Here’s what’s important in the business world this morning:
UBS: Switzerland’s biggest bank UBS AG reported a 54 percent drop in first-quarter net profit for 2012 that it blamed Wednesday on a loss at the investment bank, an accounting charge on its debt and difficult market conditions.
First-quarter net profit fell to 827 million francs ($910 million) from 1.81 billion francs in the same period last year, the bank reported before trading opened in Zurich. The results did not meet analysts’ average estimate for a net profit of 1.2 billion Swiss francs ($1.32 billion).
UBS also offered a somewhat grim outlook for the second quarter of 2012, owing to Europe’s sovereign debt crisis, the U.S. federal deficit and continuing global uncertainties.
EU Unemployment: Unemployment across the 17-member eurozone rose by 169,000 in March, official figures showed Wednesday, taking the rate up to 10.9 percent in March – its highest level since the euro was launched in 1999.
The rate was up from 10.8 percent in February and 9.9 percent a year ago, and reflects the downturn in the eurozone economy as governments pursue tough austerity measures to deal with their debts – nearly half the countries in the eurozone, including Spain and the Netherlands, are now officially in recession.
U.S. Futures: U.S. stock market futures fell Wednesday after disappointing data on Europe’s economy and a report showing slowing job growth at home.
A day after the Dow Jones industrial average closed at its highest point in four years, Dow index futures slipped 0.38 percent to 13,168. Standard & Poor’s 500 futures fell 0.46 percent to 1,394, and Nasdaq 100 futures edged down 0.43 percent to 2,706.75.
Earlier, reports showed record unemployment in the 17 countries that use the euro, as nearly half of those nations are now officially in recession. Unemployment rose to 10.9 percent in March, reflecting the downturn in the eurozone economy amid tough austerity measures designed to deal with national debts. Unemployment even rose in Germany, which has pushed the austerity measures.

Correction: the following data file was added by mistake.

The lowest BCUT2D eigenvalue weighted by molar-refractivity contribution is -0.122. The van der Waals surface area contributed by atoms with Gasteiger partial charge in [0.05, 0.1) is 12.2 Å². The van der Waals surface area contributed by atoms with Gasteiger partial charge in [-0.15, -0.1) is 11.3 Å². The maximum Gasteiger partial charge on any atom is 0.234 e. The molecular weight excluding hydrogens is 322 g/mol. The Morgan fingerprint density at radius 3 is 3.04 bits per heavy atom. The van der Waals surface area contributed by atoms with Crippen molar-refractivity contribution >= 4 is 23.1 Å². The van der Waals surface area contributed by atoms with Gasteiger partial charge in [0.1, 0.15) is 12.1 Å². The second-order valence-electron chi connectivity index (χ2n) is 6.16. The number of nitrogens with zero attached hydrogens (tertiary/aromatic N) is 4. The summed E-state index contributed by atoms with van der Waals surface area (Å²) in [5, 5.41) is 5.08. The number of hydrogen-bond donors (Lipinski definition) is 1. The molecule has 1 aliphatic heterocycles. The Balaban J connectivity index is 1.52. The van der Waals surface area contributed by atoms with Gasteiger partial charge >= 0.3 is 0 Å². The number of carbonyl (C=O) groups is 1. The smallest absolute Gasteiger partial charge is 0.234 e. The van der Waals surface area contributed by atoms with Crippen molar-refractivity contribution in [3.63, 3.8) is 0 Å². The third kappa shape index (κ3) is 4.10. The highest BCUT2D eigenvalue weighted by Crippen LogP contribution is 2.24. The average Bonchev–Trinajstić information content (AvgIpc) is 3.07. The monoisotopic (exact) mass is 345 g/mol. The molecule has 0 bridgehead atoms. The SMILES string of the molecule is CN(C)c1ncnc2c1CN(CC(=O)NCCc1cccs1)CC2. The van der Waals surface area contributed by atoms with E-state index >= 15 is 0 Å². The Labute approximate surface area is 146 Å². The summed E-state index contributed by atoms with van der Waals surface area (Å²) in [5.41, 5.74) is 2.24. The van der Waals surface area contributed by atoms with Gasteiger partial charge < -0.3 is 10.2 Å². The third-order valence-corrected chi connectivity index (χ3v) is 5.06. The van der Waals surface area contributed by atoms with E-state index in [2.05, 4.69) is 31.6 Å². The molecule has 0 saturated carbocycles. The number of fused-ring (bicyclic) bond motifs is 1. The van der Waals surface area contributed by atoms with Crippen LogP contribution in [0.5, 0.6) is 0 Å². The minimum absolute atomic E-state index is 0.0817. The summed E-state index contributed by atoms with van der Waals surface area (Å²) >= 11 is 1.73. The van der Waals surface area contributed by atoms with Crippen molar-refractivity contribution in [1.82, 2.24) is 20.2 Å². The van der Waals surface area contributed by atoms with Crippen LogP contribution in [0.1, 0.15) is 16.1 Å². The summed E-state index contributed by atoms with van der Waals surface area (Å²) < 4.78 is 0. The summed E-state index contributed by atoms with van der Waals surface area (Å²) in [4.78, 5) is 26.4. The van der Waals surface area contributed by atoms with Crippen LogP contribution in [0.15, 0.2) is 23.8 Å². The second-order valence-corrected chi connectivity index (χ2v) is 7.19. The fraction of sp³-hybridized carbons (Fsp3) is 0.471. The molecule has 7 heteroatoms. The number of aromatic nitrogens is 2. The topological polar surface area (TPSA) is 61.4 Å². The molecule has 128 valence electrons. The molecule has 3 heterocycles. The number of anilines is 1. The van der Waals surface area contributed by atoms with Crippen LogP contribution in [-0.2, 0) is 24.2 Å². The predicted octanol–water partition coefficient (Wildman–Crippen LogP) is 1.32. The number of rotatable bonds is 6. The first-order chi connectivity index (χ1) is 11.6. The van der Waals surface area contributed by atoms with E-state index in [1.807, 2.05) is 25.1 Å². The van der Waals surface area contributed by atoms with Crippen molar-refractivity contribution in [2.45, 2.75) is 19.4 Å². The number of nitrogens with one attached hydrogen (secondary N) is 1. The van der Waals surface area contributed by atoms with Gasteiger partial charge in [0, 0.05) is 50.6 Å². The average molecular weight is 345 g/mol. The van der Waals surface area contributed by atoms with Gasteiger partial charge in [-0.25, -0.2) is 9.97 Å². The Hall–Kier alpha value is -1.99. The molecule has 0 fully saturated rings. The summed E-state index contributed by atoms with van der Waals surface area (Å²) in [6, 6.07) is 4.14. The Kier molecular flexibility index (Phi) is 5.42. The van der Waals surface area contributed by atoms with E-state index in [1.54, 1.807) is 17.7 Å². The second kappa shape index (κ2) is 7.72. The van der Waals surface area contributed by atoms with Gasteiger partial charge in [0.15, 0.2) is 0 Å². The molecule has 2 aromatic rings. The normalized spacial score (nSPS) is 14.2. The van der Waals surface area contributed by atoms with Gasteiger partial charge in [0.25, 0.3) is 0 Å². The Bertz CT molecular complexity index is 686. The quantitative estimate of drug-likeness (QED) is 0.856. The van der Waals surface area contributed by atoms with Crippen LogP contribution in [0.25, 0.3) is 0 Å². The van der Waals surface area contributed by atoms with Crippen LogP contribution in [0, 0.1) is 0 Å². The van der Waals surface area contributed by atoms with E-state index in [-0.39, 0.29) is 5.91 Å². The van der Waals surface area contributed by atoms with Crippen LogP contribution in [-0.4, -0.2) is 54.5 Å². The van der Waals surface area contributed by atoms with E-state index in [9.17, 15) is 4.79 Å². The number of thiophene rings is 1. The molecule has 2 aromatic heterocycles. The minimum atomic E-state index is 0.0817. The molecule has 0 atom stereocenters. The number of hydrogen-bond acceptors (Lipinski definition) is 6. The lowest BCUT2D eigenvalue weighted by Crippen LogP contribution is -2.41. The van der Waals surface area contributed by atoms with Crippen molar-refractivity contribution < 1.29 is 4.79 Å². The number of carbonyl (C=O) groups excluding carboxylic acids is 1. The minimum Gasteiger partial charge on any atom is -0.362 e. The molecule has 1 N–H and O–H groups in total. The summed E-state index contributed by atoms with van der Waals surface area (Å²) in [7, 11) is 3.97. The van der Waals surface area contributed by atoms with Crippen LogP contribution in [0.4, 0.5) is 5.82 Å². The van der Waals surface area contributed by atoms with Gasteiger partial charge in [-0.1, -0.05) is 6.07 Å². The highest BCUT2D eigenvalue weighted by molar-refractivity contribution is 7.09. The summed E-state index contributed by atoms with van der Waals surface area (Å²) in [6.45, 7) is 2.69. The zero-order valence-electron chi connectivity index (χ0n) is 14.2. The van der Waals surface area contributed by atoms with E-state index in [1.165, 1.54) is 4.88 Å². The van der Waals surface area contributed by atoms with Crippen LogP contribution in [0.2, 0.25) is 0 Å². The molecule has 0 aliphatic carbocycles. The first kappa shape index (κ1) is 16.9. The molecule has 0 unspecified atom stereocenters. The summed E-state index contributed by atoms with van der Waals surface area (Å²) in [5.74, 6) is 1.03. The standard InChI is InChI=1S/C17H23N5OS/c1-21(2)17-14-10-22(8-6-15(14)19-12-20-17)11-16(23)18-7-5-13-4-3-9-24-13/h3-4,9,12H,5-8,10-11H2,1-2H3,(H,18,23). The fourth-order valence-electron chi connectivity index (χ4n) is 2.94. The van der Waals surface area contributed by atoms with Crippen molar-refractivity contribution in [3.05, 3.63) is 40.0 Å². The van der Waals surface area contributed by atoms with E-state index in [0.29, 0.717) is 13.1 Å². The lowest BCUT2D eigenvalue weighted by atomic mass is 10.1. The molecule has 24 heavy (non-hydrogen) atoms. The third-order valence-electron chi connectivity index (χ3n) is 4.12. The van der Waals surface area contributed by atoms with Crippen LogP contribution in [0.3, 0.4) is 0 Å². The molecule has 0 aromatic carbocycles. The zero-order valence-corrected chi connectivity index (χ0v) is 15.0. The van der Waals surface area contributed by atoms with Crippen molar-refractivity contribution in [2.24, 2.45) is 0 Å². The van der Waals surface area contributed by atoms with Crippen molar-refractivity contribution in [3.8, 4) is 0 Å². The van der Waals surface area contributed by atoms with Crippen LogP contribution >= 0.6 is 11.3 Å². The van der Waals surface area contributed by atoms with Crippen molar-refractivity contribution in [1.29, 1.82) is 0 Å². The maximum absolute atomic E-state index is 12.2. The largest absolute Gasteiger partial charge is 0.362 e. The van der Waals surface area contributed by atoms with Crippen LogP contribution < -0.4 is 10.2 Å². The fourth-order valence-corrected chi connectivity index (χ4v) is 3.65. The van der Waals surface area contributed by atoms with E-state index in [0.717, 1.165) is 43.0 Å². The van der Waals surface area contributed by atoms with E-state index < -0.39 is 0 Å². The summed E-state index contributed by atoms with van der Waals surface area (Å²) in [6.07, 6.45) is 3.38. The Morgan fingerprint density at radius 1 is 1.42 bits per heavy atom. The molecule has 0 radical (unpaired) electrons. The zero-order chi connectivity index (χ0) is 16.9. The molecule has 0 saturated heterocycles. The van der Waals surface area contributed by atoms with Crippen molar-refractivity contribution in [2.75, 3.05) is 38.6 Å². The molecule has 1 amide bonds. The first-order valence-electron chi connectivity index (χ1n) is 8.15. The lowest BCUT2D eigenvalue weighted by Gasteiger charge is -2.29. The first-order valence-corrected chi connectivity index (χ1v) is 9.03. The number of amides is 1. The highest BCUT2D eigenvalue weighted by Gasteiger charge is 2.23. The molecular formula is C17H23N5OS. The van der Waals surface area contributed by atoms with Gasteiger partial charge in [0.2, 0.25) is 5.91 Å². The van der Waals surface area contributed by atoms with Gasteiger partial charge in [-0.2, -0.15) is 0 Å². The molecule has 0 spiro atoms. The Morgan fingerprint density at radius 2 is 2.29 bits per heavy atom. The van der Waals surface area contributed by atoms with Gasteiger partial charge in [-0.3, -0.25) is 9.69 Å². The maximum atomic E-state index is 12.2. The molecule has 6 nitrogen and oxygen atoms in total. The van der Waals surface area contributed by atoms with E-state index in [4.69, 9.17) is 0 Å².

U.S. Hiring: A private survey shows U.S. businesses sharply reduced hiring in April, a cautionary sign two days before the government reports on monthly job growth.
Payroll provider ADP said Wednesday that businesses added just 119,000 jobs last month, far lower than a revised total of 201,000 jobs in March.
The number of jobs added was the fewest ADP has reported in seven months. Stock futures fell slightly after the report was released.
The survey covers hiring only in the private sector. And it has been known to deviate sharply from the government’s figures, which will be released on Friday. For example, the government said employers added just 120,000 jobs in March – much lower than ADP’s estimate.
The Associated Press contributed to this report.